Early this summer, FIRE received a case submission from a Bryn Mawr student worried about a proposal for a “Social Justice Pilot Program” gaining momentum on her campus. Conceived in the wake of a campus scandal involving racial slurs published on popular social networking site Facebook.com by a member of the school’s student government, student and faculty proponents of the Social Justice Pilot Program (SJPP) argued that the best way to address perceived intolerance at Bryn Mawr was through adding a “social justice requirement” to the curriculum.
As support for the proposal coalesced, the Social Justice Pilot Program began to take shape. According to an e-mail sent to the student body by the Social Justice Pilot Committee, students would be required to “develop a ‘contract’ to map and document each student’s ‘social justice journey,’ working in collaboration with faculty to ‘critically examine in an ongoing way and in multiple forums the hierarchies and relationships of power that shape our lives and how we shape them.’” Participating in workshops, retreats and approved coursework would serve to fulfill a student’s social justice “credits.” Bryn Mawr’s student newspaper, The Bi-College News, noted in May that under the proposal, “incorporating the social justice requirement into classes would not require a reformatting of curriculum, but rather just a new perspective be taken on some existing classes.” Further e-mails were sent throughout the summer, soliciting student involvement. By all indications, the SJPP had the full support of Bryn Mawr administrators and faculty.
At this point, the worried Bryn Mawr student contacted FIRE. Why? Well, anyone familiar with FIRE’s work will instantly recognize the problem presented by a “social justice” requirement: whatever the intentions of such a requirement, it necessarily violates a student’s fundamental freedom of conscience. That’s because a concept as fundamentally subjective as “social justice” cannot morally be defined and taught, as if it were as static as multiplication tables. Rather, what is and is not socially just is an inherently personal determination, inevitably contingent upon such infinitely variable factors as the sum of one’s life experiences, faith, political ideology, and so on. For a school to present “social justice” as something that can be learned (and graded) is deeply terrifying, as it assumes that only the school’s definition of social justice is acceptable, or that there can be a “right answer” at all. In short, to insist that only an institutional conception of social justice can be correct is both a terrible encroachment upon a student’s individual right to freedom of conscience and simple coercion.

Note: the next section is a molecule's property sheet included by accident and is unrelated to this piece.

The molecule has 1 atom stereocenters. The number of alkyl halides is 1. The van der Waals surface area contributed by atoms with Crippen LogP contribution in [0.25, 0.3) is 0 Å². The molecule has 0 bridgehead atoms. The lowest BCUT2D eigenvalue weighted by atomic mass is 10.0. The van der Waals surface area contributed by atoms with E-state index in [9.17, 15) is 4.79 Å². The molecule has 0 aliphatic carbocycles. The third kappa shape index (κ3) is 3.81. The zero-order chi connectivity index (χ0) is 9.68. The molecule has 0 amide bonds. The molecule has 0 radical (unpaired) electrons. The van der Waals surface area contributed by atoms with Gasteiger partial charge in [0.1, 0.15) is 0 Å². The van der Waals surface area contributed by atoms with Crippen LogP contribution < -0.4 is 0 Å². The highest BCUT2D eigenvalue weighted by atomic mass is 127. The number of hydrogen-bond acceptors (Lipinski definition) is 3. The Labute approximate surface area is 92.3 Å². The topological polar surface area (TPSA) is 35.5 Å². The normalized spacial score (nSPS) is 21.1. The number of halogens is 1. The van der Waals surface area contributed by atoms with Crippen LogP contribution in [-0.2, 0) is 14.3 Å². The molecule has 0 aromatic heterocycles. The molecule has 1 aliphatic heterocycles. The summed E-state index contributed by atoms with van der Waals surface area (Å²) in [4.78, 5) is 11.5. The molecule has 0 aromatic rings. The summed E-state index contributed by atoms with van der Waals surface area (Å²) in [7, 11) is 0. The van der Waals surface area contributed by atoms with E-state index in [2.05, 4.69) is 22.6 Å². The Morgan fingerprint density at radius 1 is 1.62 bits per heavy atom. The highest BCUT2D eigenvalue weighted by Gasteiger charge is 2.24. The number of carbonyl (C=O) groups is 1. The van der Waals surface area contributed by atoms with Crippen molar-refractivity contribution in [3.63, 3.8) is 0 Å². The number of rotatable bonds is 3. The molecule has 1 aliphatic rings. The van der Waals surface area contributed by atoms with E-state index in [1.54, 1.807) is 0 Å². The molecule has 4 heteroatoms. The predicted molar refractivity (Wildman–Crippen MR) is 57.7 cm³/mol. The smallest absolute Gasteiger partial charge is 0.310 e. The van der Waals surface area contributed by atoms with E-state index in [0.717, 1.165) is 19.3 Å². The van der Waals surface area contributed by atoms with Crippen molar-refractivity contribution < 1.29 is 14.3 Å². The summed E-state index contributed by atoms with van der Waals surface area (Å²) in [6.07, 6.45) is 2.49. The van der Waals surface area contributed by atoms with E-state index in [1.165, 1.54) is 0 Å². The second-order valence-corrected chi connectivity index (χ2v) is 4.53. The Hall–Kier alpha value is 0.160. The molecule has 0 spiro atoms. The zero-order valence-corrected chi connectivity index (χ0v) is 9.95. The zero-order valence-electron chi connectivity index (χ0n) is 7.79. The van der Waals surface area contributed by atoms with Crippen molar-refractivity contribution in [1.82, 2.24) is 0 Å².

Now, keep in mind that FIRE’s core objections to “social justice requirements” have been broadcast loud and clear. For ready example, we’ve told Columbia University’s Teachers College time and again that their use of “social justice” dispositions in student evaluations is morally repugnant. Despite sending more than a few letters to Teachers College, they still seem not to understand. (To be fair, their last letter insisted that they were looking into the problem—but that was May, and we’ve heard nothing since.) Unfortunately, Teachers College is far from the only school with a penchant for dictating acceptable ideologies to its students. As we wrote in the New York Post in June, Washington State University, Le Moyne College, Brooklyn College, and Rhode Island College have all imposed their own political or moral conclusions upon their students in the past several years.